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Music Blogs

#2 Bon Iver - For Emma, Forever Ago

  • By LukeDeSciscio Author Avatar
  • 17 March 2013

For Emma, Forever Ago is the brainchild of singer-songwriter Justin Vernon. The entire album was written and recorded over the course of a solitary three month stint in a Wisconsin log cabin following the break up of his band, the separation from his girlfriend and a prolonged case of glandular fever. For Emma, Forever Ago was independently released in 2007 in a run of 500 copies but subsequently received record label endorsement through Jagjaguwar and 4AD in 2008.


Bon Iver - For Emma, Forever Ago

 

For Emma Forever Ago Front

 

You’re looking upon the cover of Bon Iver’s For Emma, Forever Ago and you’re looking out the window of an isolated cabin. A glaze of frost has settled upon the pane of glass and the silhouette of a leafless tree can be seen atop the crystalline cold.  

This is the power of perspective taking hold. And it is a force that is evident throughout this record, from the very first scratches of Vernon’s sobbing guitar to the final announcement of ‘Your love will be, safe with me.’

This record is, from start to finish, imbued with an overwhelming sense of atmosphere - an atmosphere that implores you to join Vernon in his solitary Wisconsin hideaway. As you listen, allow yourself to tap in to the reservoir of unabridged emotion that is immortalized here. Take comfort in the heart-on-sleeve poetry and the visceral honesty Vernon pours into every song, for this is one of, if not the most, unashamedly forthright records in my collection.

Through a chorus that layers with each rendition, opening track Flume provides a perfect introduction to the expansive glacial harmonies with which this album is laced. The words here are enigmatic and wrought with mystique, Flume’s delicate subtlety teases you into Bon Iver’s sound and presents a vision of what’s to be anticipated. A vision reinforced by second track Lump Sum, whose fleeting metaphors hint at the breadth of Vernon’s dismay. Lyrically this song is intense and can be interpreted in any number of ways, yet the melodies that ground its whimsicality allude to the sorrow here expressed. A sorrow that briefly yields to hope in the song’s final lines:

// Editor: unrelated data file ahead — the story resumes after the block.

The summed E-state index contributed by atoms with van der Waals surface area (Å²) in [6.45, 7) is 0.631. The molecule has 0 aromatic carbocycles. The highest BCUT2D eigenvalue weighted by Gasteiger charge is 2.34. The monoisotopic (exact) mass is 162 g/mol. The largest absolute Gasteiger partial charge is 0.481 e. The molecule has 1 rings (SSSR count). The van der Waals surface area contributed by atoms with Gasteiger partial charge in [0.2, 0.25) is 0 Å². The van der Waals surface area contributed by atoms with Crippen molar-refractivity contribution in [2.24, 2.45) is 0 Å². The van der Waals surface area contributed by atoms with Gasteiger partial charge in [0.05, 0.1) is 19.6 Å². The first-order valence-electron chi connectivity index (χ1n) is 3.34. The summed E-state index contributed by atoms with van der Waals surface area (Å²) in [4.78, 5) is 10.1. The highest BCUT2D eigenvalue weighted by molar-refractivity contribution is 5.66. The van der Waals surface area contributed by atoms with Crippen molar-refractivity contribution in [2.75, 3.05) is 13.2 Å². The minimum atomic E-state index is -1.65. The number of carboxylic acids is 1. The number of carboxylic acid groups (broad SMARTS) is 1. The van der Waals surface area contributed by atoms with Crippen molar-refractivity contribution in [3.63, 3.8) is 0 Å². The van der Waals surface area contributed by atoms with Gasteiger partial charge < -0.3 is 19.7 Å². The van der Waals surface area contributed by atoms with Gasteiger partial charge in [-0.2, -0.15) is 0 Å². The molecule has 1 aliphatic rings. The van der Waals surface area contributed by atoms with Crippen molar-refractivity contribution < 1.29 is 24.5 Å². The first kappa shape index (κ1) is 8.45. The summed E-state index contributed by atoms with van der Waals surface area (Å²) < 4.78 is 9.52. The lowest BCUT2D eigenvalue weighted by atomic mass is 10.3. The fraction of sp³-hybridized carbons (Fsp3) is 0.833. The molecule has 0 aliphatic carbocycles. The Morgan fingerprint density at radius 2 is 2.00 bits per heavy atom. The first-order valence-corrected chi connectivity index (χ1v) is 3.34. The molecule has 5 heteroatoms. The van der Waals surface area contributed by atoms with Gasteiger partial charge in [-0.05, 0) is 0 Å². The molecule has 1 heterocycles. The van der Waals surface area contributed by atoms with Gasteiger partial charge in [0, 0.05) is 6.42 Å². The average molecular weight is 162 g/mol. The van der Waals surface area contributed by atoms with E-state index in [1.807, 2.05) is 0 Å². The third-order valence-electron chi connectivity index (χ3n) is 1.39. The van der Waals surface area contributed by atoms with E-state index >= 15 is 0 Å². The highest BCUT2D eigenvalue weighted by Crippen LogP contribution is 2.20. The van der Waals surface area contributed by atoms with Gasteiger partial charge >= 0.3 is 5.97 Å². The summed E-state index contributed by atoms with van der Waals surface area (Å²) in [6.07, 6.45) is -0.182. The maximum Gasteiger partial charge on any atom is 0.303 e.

‘Balance we won’t know,

We will see when it gets warm.’

- Lump Sum

 

The Wolves is the final song on Side A and the cascades of frosted harmonies that gild its weary declarations do nothing short of break my heart. Accusations of blame and a resignation to ‘what might have been lost,’ crescendo in this song’s final moments through the upheaval of furniture and the crash of cymbal. This is a dark corner of the record, and if For Emma was a journey through Vernon’s 5 stages of recovery, then for me at least, The Wolves highlights the bitter end of denial.

 

Some day my pain will mark you.’

- The Wolves (Act 1 & 2)

 

If Side A represents the fear that can come through loss then Side B represents the hope that can emerge through acceptance and as you flip the album you are presented with a much more optimistic impression of Vernon’s toil. Side A can be seen as a reflection of the ominous onset of Winter and Side B can be seen as the hopeful glimmer of Spring. The previous sides shadow of melancholy still lingers throughout, yet the melodies and lyrics hint at a sense of understanding. This glint of acceptance emerges halfway through the first track of Side B with a subtle shift from the present tense to the past tense - hear Vernon replace ‘I am blindsided’ to ‘I was blindsided’ in the songs final moments. From here on in the enigmatic and distain bleached lyrics of Side A make way for a much more matter-of-fact and accepting tone.

 

‘Go find another lover,

To bring a - to string along,

For all your lies,

You’re still very loveable.’

- For Emma

 

For Emma, Forever Ago’s final song has always been my personal favorite. Re:Stacks presents a sullen retrospective of the album from start to finish through an array of poker-related metaphors and recounts of loss. Vernon expresses his coming-to-terms with events but also shows how his recovery wasn’t quite what he had anticipated. Moving on from the past’s misgivings is not a case of forgetting, but of appreciating the influence it will have on your future.

 

This is not the sound of a new man,

Or crispy realization,

It’s the sound of the unlocking and the lift away,

Your love will be,

Safe with me.’

- Re:Stacks

 

By that final lyric, Justin Vernon has explored every avenue of his emotional turmoil and the album he created along the way is as much a memoir of his recovery as it is an enlightening gift to the listener.

For Emma, Forever Ago is an album I can return to time and time again. There will always be new layers of emotional depth to unearth and there will always be a deeper understanding of forgiveness to attain. This is not just a break up album; this is an impassioned work of catharsis disguised as a masterpiece.

 

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